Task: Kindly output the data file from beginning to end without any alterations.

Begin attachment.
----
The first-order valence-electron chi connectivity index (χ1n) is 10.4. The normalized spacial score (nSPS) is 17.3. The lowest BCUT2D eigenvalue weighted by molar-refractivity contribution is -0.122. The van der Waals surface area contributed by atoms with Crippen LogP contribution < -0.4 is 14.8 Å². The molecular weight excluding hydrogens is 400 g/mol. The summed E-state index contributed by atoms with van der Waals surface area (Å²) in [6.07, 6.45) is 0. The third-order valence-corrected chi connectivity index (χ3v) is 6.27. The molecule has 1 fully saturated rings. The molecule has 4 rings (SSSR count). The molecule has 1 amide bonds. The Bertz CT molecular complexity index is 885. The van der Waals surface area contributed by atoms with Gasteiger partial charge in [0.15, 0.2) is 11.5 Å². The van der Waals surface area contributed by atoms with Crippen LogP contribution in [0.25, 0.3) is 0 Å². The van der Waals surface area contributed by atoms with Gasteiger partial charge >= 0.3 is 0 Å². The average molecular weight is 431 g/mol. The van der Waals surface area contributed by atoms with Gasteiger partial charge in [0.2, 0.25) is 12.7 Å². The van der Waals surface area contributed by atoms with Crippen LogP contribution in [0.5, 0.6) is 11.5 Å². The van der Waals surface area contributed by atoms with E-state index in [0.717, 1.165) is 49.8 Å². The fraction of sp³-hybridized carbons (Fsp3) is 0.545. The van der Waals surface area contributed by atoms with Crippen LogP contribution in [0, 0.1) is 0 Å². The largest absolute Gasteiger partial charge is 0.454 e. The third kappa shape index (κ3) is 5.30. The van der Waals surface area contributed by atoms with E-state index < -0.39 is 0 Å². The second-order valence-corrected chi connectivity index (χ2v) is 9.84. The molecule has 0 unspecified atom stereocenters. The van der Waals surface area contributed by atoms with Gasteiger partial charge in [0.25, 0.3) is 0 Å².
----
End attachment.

The first-order valence-electron chi connectivity index (χ1n) is 10.4. The normalized spacial score (nSPS) is 17.3. The lowest BCUT2D eigenvalue weighted by molar-refractivity contribution is -0.122. The van der Waals surface area contributed by atoms with Crippen LogP contribution < -0.4 is 14.8 Å². The molecular weight excluding hydrogens is 400 g/mol. The summed E-state index contributed by atoms with van der Waals surface area (Å²) in [6.07, 6.45) is 0. The third-order valence-corrected chi connectivity index (χ3v) is 6.27. The molecule has 1 fully saturated rings. The molecule has 4 rings (SSSR count). The molecule has 1 amide bonds. The Bertz CT molecular complexity index is 885. The van der Waals surface area contributed by atoms with Gasteiger partial charge in [0.15, 0.2) is 11.5 Å². The van der Waals surface area contributed by atoms with Crippen LogP contribution in [0.25, 0.3) is 0 Å². The van der Waals surface area contributed by atoms with Gasteiger partial charge >= 0.3 is 0 Å². The average molecular weight is 431 g/mol. The van der Waals surface area contributed by atoms with Gasteiger partial charge in [0.2, 0.25) is 12.7 Å². The van der Waals surface area contributed by atoms with Crippen LogP contribution in [0.5, 0.6) is 11.5 Å². The van der Waals surface area contributed by atoms with E-state index in [0.717, 1.165) is 49.8 Å². The fraction of sp³-hybridized carbons (Fsp3) is 0.545. The van der Waals surface area contributed by atoms with Crippen LogP contribution in [0, 0.1) is 0 Å². The largest absolute Gasteiger partial charge is 0.454 e. The third kappa shape index (κ3) is 5.30. The van der Waals surface area contributed by atoms with E-state index < -0.39 is 0 Å². The second-order valence-corrected chi connectivity index (χ2v) is 9.84. The molecule has 0 unspecified atom stereocenters. The van der Waals surface area contributed by atoms with Gasteiger partial charge in [0.25, 0.3) is 0 Å².